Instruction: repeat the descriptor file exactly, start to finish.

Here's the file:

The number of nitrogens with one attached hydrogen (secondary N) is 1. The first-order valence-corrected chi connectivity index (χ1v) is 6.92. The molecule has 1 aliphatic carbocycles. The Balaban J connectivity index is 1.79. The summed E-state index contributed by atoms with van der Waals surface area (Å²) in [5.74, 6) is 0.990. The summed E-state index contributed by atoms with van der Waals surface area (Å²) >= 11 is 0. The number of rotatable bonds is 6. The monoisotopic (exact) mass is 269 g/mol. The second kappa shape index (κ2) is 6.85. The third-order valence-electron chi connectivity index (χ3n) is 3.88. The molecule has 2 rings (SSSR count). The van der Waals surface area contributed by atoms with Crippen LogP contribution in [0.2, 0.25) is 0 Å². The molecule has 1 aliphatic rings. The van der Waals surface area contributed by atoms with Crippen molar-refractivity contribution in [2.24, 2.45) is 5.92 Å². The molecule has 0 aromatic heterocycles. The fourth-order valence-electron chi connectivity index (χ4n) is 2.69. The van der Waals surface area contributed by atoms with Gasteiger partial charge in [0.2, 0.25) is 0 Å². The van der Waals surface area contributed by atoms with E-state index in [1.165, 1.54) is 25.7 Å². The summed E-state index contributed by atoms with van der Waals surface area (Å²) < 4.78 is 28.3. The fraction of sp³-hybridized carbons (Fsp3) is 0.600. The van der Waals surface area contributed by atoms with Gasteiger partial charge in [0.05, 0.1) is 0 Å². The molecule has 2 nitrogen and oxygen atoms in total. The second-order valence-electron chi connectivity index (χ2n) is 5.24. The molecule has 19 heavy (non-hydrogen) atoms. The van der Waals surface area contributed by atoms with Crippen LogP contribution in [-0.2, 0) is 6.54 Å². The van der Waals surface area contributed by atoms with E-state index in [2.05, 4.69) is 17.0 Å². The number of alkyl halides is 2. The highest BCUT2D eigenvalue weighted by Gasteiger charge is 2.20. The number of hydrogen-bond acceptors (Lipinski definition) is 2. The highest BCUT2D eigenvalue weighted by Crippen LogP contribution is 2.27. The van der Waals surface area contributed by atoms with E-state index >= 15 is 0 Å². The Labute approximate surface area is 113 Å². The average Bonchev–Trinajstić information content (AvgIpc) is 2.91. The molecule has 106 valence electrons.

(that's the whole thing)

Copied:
The number of nitrogens with one attached hydrogen (secondary N) is 1. The first-order valence-corrected chi connectivity index (χ1v) is 6.92. The molecule has 1 aliphatic carbocycles. The Balaban J connectivity index is 1.79. The summed E-state index contributed by atoms with van der Waals surface area (Å²) in [5.74, 6) is 0.990. The summed E-state index contributed by atoms with van der Waals surface area (Å²) >= 11 is 0. The number of rotatable bonds is 6. The monoisotopic (exact) mass is 269 g/mol. The second kappa shape index (κ2) is 6.85. The third-order valence-electron chi connectivity index (χ3n) is 3.88. The molecule has 2 rings (SSSR count). The van der Waals surface area contributed by atoms with Crippen LogP contribution in [0.2, 0.25) is 0 Å². The molecule has 1 aliphatic rings. The van der Waals surface area contributed by atoms with Crippen molar-refractivity contribution in [2.24, 2.45) is 5.92 Å². The molecule has 0 aromatic heterocycles. The fourth-order valence-electron chi connectivity index (χ4n) is 2.69. The van der Waals surface area contributed by atoms with Gasteiger partial charge in [0.2, 0.25) is 0 Å². The van der Waals surface area contributed by atoms with E-state index in [1.165, 1.54) is 25.7 Å². The summed E-state index contributed by atoms with van der Waals surface area (Å²) < 4.78 is 28.3. The fraction of sp³-hybridized carbons (Fsp3) is 0.600. The van der Waals surface area contributed by atoms with Gasteiger partial charge in [0.05, 0.1) is 0 Å². The molecule has 2 nitrogen and oxygen atoms in total. The second-order valence-electron chi connectivity index (χ2n) is 5.24. The molecule has 19 heavy (non-hydrogen) atoms. The van der Waals surface area contributed by atoms with Crippen LogP contribution in [-0.2, 0) is 6.54 Å². The van der Waals surface area contributed by atoms with E-state index in [2.05, 4.69) is 17.0 Å². The number of alkyl halides is 2. The highest BCUT2D eigenvalue weighted by Gasteiger charge is 2.20. The number of hydrogen-bond acceptors (Lipinski definition) is 2. The highest BCUT2D eigenvalue weighted by Crippen LogP contribution is 2.27. The van der Waals surface area contributed by atoms with E-state index >= 15 is 0 Å². The Labute approximate surface area is 113 Å². The average Bonchev–Trinajstić information content (AvgIpc) is 2.91. The molecule has 106 valence electrons.